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1.
Eur J Med Chem ; 244: 114857, 2022 Dec 15.
Article in English | MEDLINE | ID: covidwho-2130694

ABSTRACT

Although vaccines are greatly mitigating the worldwide pandemic diffusion of SARS-Cov-2, therapeutics should provide many distinct advantages as complementary approach to control the viral spreading. Here, we report the development of new tripeptide derivatives of AT1001 against SARS-CoV-2 Mpro. By molecular modeling, a small compound library was rationally designed and filtered for enzymatic inhibition through FRET assay, leading to the identification of compound 4. X-ray crystallography studies provide insights into its binding mode and confirm the formation of a covalent bond with Mpro C145. In vitro antiviral tests indicate the improvement of biological activity of 4 respect to AT1001. In silico and X-ray crystallography analysis led to 58, showing a promising activity against three SARS-CoV-2 variants and a valuable safety in Vero cells and human embryonic lung fibroblasts. The drug tolerance was also confirmed by in vivo studies, along with pharmacokinetics evaluation. In summary, 58 could pave the way to develop a clinical candidate for intranasal administration.


Subject(s)
COVID-19 , SARS-CoV-2 , Chlorocebus aethiops , Animals , Humans , Coronavirus 3C Proteases , Vero Cells , COVID-19/drug therapy , Viral Nonstructural Proteins , Antiviral Agents/pharmacology , Antiviral Agents/chemistry , Protease Inhibitors/chemistry , Molecular Docking Simulation
2.
Front Immunol ; 13: 1008084, 2022.
Article in English | MEDLINE | ID: covidwho-2119705

ABSTRACT

The severe acute respiratory syndrome coronavirus 2 (SARS-CoV-2) has caused the global pandemic, resulting in great fatalities around the world. Although the antiviral roles of RNA interference (RNAi) have been well studied in plants, nematodes and insects, the antiviral roles of RNAi in mammalians are still debating as RNAi effect is suspected to be suppressed by interferon (IFN) signaling pathways in most cell types. To determine the role of RNAi in mammalian resistance to SARS-CoV-2, we studied the profiling of host small RNAs and SARS-CoV-2 virus-derived small RNAs (vsRNAs) in the early infection stages of Vero cells, an IFN-deficient cell line. We found that host microRNAs (miRNAs) were dysregulated upon SARS-CoV-2 infection, resulting in downregulation of microRNAs playing antiviral functions and upregulation of microRNAs facilitating viral proliferations. Moreover, vsRNA peaked at 22 nt at negative strand but not the positive strand of SARS-CoV-2 and formed successive Dicer-spliced pattern at both strands. Similar characteristics of vsRNAs were observed in IFN-deficient cell lines infected with Sindbis and Zika viruses. Together, these findings indicate that host cell may deploy RNAi pathway to combat SARS-CoV-2 infection in IFN-deficient cells, informing the alternative antiviral strategies to be developed for patients or tissues with IFN deficiency.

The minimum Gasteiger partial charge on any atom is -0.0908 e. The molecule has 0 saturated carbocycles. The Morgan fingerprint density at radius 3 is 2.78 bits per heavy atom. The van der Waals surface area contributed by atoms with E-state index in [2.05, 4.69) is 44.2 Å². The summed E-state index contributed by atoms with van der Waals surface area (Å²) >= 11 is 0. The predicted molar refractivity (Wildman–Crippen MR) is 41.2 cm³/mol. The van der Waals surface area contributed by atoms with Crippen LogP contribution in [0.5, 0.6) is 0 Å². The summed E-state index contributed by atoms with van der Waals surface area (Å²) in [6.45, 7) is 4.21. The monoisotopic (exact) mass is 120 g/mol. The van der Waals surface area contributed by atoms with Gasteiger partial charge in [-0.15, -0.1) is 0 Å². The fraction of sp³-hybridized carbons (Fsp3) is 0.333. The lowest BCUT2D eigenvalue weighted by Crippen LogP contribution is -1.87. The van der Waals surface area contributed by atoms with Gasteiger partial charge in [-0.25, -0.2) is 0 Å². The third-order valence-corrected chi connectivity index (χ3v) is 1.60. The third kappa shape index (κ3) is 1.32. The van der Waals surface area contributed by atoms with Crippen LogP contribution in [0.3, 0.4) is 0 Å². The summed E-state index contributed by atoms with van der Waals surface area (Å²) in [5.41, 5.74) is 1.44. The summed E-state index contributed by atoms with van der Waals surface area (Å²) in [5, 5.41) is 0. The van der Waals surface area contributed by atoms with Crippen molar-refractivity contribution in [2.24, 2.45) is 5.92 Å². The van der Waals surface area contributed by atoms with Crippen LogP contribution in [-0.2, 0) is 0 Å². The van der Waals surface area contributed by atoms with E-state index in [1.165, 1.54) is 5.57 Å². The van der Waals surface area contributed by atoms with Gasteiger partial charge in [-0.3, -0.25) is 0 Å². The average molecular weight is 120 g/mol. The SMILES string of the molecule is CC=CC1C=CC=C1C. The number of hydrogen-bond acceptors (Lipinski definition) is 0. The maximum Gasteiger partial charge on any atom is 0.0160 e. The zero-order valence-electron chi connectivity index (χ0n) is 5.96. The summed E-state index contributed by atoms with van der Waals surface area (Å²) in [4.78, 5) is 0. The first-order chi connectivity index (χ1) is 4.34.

Subject(s)
COVID-19 , MicroRNAs , Zika Virus Infection , Zika Virus , Chlorocebus aethiops , Animals , Humans , Vero Cells , SARS-CoV-2/genetics , RNA, Viral/genetics , COVID-19/genetics , MicroRNAs/genetics , Antiviral Agents , Mammals
3.
Viruses ; 14(11)2022 Oct 31.
Article in English | MEDLINE | ID: covidwho-2118120

ABSTRACT

Porcine epidemic diarrhea virus (PEDV) infection causes huge economic losses to the pig industry worldwide. DNAJA3, a member of the Hsp40 family proteins, is known to play an important role in the replication of several viruses. However, it remains unknown if it interacts with PEDV. We found that DNAJA3 interacted with PEDV S1, initially with yeast two-hybrid screening and later with Co-IP, GST pull-down, and confocal imaging. Further experiments showed the functional relationship between DNAJA3 and PEDV in the infected IPEC-J2 cells. DNAJA3 overexpression significantly inhibited PEDV replication while its knockdown had the opposite effect, suggesting that it is a negative regulator of PEDV replication. In addition, DNAJA3 expression could be downregulated by PEDV infection possibly as the viral strategy to evade the suppressive role of DNAJA3. By gene silencing and overexpression, we were able to show that DNAJA3 inhibited PEDV adsorption to IPEC-J2 cells but did not affect virus invasion. In conclusion, our study provides clear evidence that DNAJA3 mediates PEDV adsorption to host cells and plays an antiviral role in IPEC-J2 cells.


Subject(s)
Coronavirus Infections , Porcine epidemic diarrhea virus , Swine , Animals , Chlorocebus aethiops , Porcine epidemic diarrhea virus/genetics , Adsorption , Virus Replication , Vero Cells , Proteins/pharmacology
4.
Biol Pharm Bull ; 45(10): 1559-1563, 2022.
Article in English | MEDLINE | ID: covidwho-2114472

ABSTRACT

Dihydroceramide Δ4-desaturase 1 (DEGS1) enzymatic activity is inhibited with N-(4-hydroxyphenyl)-retinamide (4-HPR). We reported previously that 4-HPR suppresses severe acute respiratory syndrome coronavirus 2 (SARS-CoV-2) entry through a DEGS1-independent mechanism. However, it remains unclear whether DEGS1 is involved in other SARS-CoV-2 infection processes, such as virus replication and release. Here we established DEGS1 knockout (KO) in VeroE6TMPRSS2 cells. No significant difference was observed in virus production in the culture supernatant between wild-type (WT) cells and DEGS1-KO cells, although the levels of dihydroceramide (DHCer), a DEGS1 substrate, were significantly higher in DEGS1-KO cells than WT cells. Furthermore, the virus-induced cytopathic effect was also observed in DEGS1-KO cells. Importantly, the EC50 value of 4-HPR in DEGS1-KO cells was almost identical to the value reported previously in WT cells. Our results indicated the lack of involvement of DEGS1 in SARS-CoV-2 infection.


Subject(s)
COVID-19 , Fenretinide , Animals , Ceramides , Chlorocebus aethiops , Fatty Acid Desaturases , Fenretinide/pharmacology , Humans , Oxidoreductases , SARS-CoV-2 , Vero Cells